Teaching Kids How to Phish
- By Andrew Duch
- Published on July 04, 2011
Every Sunday, we’ll feature an article by a columnist on the Headstash staff who will give you a personal take on themes within our scene, including anything from jam bands to electronica acts and environmentalism to drug reform.
Teaching Kids How to Phish
There’s an old saying from Confucius: “Give a man a phish and he will play for a day. Teach a man to Phish and he will play for a lifetime.”
Or something like that.
The state of music education in public schools has remained stagnant for decades. We teach kids how to read music and regurgitate it on instruments instead of teaching them how to listen, conceptualize and create songs.
Now I’m not suggesting we sit kids down in front of a 15-minute “Reba” – what I am saying is maybe we can better engage students in music education by teaching many of the tenants of Phish’s music: communication, improvisation, and most importantly, having fun.
Imagine if all you ever did in English class was read books and take multiple-choice tests. It wouldn’t be nearly as beneficial as having class discussions or writing creative essays.
History used to be about memorizing people, places and dates. However, schools have shifted how they teach the subject, instead focusing on concepts, themes and drawing parallels to our own lives.
Somehow though, music education has been left in the dust – evolving only marginally over the years. Reevaluating music education in our public schools needs to start now.
The standard curriculum in public schools has long been having a “school band” and “chorus” group. Students often pick an instrument in middle school on a whim, learn a few classics and then put the instrument to rest permanently in their attic within a few years (or months).
Instead of having kids pick an instrument at random, we should adopt something along the lines of the “School of Rock” approach: create compartmentalized groups of four students to play guitar, drums, keys and bass.
The focus isn’t on mastery of an instrument or memorizing long sections of composed pieces – it’s on learning the fundamentals of communication through music.
Over the course of a semester, the students would have to learn a number of songs – each student playing a different instrument for every song. Many music programs outside of our public education system already embrace this style of teaching.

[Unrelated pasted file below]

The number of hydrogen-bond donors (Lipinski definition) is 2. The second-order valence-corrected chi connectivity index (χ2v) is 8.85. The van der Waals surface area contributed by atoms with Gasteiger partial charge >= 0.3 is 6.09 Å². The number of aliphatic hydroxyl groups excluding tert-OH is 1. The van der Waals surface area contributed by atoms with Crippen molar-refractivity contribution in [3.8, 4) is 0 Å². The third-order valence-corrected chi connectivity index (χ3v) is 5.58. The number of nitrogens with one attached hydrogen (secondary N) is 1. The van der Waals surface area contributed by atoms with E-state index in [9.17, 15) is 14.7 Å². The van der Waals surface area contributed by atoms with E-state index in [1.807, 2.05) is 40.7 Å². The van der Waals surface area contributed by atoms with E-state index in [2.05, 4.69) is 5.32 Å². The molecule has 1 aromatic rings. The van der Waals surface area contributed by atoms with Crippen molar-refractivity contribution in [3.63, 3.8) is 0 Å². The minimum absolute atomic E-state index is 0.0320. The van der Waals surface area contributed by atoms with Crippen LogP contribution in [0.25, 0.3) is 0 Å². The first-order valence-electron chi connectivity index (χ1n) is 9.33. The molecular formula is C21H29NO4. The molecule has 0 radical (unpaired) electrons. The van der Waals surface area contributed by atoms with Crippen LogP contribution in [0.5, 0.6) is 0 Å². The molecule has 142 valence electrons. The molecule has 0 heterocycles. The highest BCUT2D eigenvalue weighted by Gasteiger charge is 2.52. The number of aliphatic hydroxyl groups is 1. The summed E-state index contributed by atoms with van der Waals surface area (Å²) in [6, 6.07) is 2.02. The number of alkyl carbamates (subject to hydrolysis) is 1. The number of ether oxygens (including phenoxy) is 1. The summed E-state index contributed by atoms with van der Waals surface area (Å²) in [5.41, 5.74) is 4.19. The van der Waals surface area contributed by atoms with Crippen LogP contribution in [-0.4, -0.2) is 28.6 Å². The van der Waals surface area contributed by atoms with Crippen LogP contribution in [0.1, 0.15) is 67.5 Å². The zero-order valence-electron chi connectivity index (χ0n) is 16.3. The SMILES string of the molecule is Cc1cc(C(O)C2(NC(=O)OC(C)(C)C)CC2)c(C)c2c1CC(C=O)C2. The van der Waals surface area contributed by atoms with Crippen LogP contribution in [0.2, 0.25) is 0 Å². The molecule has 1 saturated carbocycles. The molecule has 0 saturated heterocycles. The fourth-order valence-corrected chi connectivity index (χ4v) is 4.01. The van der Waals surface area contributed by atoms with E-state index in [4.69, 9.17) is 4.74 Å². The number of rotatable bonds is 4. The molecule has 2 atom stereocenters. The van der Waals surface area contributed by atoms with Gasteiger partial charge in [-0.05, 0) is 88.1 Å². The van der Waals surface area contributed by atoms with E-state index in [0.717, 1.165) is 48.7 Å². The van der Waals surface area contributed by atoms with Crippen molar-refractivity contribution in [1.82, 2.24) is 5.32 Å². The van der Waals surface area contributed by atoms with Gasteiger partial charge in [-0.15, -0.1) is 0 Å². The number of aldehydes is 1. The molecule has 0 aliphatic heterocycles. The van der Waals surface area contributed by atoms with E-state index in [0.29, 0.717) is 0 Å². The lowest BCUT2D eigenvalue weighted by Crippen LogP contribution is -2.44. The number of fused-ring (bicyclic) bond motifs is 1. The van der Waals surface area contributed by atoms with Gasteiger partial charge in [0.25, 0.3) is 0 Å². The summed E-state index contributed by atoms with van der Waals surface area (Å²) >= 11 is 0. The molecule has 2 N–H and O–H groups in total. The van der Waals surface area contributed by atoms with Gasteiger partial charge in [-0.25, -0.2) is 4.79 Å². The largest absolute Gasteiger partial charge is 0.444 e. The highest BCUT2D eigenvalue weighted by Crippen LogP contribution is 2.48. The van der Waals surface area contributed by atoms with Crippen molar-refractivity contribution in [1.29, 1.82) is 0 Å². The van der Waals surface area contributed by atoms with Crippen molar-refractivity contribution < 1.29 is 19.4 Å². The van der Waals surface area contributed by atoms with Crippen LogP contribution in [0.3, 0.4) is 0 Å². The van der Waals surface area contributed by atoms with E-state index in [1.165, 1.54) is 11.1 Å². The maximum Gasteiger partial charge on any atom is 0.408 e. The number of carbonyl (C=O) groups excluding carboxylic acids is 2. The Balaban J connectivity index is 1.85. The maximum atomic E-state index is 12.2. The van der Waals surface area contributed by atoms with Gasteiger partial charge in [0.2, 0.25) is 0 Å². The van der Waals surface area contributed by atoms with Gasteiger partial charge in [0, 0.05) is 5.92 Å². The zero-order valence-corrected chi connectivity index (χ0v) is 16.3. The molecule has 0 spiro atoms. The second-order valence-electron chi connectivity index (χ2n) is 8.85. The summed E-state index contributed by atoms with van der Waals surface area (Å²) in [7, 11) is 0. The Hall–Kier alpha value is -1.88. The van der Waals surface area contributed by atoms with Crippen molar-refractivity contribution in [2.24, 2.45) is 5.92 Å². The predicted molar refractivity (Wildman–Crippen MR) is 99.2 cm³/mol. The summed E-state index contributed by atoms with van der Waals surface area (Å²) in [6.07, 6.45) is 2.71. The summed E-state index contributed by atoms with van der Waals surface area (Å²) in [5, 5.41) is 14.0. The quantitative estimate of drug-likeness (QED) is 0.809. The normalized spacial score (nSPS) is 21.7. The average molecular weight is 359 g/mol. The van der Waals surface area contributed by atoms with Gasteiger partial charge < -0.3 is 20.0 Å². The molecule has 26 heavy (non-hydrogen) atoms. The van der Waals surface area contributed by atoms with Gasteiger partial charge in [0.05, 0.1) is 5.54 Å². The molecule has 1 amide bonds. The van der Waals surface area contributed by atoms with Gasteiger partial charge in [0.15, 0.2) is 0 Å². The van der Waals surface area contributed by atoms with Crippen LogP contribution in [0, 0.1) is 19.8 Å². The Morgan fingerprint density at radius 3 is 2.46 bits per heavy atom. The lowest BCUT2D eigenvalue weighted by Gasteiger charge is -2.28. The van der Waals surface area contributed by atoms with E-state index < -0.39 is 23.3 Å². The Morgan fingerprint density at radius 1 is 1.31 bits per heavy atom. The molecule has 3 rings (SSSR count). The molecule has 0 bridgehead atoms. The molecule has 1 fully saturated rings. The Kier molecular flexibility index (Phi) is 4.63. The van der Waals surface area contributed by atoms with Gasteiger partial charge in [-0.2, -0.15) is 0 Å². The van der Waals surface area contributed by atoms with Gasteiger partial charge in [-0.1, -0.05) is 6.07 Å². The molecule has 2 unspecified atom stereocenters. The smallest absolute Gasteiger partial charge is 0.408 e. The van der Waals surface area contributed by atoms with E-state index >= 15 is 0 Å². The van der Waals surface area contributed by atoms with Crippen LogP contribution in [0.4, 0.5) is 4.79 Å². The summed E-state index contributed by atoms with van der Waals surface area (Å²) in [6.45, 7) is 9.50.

The benefits are numerous. You will get more kids into the music classroom and wanting to stay if they have the opportunity to help select the songs they play.
Additionally, providing a format where students can produce their own songs and improvise within those songs will allow creative expression far beyond what is currently offered. While improvisation is embraced in the jam scene and the jazz and blues genres, it has gained little traction within mainstream consciousness.
Earlier this year, scientist Charles Limb discussed how the brain operates when improvising music in a TED Talk video.
The lecture reviews recent MRI studies that show how a person utilizes a very different part of the brain when improvising versus playing back memorized music. Areas of the brain used for self-expression and language are heavily leveraged during these improvised sections. This entire component of music is absent in today’s curriculum.
Lastly, the collaborative nature is far more engaging and entertaining than being part of a large ensemble like a school band. Developing a report with a small group of individuals triggers an exciting group dynamic that allows students to bounce ideas off each other.
Arguments can be made that there are some prohibitive factors. Perhaps we don’t have music teachers skilled in this diverse set of musical instruments. However, the music community is a passionate one, and I know there would be ample volunteers to step up to the challenge.
Music education is also being scaled back nationwide in favor of core subjects. But while music budgets are being cut, it’s not more money music programs need – it’s innovation.
And when we take a look at our public schools’ music curriculums, I think what we’ll find is that all we need a little more Phish.
But let’s not get too ahead of ourselves. I’ll probably be eating my words the day my child brings home a permission slip to attend a music class field trip to “Super Ball XVI."